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01 June 2006

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Mac Nayeri

Exactly.

M

zanzibar

PL, does this civil war get worse if we pull out? In your opinion what is the best resolution?

Obviously the Bushites lit the tinder box and now want to focus on mitigating the PR aspect of the disaster.

Curious

But we got Zarqawi's No.2!

come on. that got to count for something. I mean we captures dozens of those No.2's

(yeah that was a snark)

Eric

But they sure the hell brought down the Lodi Two:

Link

b

"If this is not civil war, what is it?"

A national war against a foreign occupation force.

W. Patrick Lang

b

Too simple. your ideology is showing. pl

ckrantz

Anarchy seems to be a better word than civil war with all the fighting within groups.
The only thing they can agree about is attacking the foreigners. Reminds me of Afghanistann in the 80s.

Isn't al-Douri supposed to be dead by the way?

W. Patrick Lang

ckrantz

Which one? pl

ckrantz

Izzat Ibrahim was reported dead a while back if I remember correctly. He was supposed to have had leukemia or some similar disease.

rpe

Izzat Ibrahim al-Duri is said to have been a member of the Sufi brotherhoods and to have been hidden by them. I have also read that the Sufis are suspected of being behind a not insignificant part of the resistance but hard facts about them are hard to come by. I suspect that it could be a case of those who know don't say and those who say don't know. If anyone knows anything about the Sufis in Iraq and their participation in the war, I would appreciate hearing it.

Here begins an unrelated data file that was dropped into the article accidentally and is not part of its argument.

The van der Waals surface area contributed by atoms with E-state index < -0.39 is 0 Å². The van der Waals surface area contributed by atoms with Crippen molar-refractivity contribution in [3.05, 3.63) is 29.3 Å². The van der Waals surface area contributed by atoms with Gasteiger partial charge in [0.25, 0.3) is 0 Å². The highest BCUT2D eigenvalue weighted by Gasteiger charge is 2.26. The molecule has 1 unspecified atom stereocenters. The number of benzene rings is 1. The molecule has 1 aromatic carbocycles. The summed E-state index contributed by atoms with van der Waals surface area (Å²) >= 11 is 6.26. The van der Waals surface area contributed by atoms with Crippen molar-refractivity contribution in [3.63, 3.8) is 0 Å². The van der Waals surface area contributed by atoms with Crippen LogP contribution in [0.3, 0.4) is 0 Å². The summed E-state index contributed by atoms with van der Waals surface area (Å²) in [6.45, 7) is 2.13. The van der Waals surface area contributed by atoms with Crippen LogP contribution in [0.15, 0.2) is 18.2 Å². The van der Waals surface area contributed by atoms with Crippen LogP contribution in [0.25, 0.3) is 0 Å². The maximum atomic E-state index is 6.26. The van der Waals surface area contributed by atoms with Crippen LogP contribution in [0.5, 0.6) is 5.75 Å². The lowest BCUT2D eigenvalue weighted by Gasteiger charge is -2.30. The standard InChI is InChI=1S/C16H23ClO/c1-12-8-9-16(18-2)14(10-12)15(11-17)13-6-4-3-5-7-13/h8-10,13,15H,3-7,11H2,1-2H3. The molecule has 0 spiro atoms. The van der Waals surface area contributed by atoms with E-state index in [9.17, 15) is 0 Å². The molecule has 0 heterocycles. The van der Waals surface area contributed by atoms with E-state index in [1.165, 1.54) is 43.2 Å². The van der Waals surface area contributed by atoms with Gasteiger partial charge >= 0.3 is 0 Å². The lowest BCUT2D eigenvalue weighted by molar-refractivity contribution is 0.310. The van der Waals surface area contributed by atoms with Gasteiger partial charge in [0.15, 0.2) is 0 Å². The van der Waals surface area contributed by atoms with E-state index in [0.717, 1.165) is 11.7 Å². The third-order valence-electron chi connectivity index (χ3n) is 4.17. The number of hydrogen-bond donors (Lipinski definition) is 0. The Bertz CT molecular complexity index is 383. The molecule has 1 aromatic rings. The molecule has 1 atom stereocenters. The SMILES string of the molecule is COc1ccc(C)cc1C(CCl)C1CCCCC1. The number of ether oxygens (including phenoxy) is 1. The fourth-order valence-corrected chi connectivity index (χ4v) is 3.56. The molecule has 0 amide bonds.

confusedponderer

Just to feed my curiousity: You're talking about Suifs ... I read two bits that seem to contradict each other, maybe someone here can help me putting it into context.

Bit (a) was that in Chechnya as a result of the war traditional Sufism had been pushed back by Salafist Islam, also as a result of Saudi funding and support. Iirc one problem Salafist have with Sufism is that they are too mystic, straying from the Koran.

Bit (b) I read was someone mentioning that modern Salafism had Sufi roots.

If that is right, it seems to me the two seem not be opposed. I find it plausible that religious leanings are not absolute and strict and that that there emerges common ground, depending on the believers and their background.

But then I find the friction described in bit (a) plausible, considering that Salafism seems quite strict from what I read.

PS: Are Salafism and Wahabi Islam synonymous?

I would be happy if anyone could here enlight me somewhat, and/ or give me a hint where to read.

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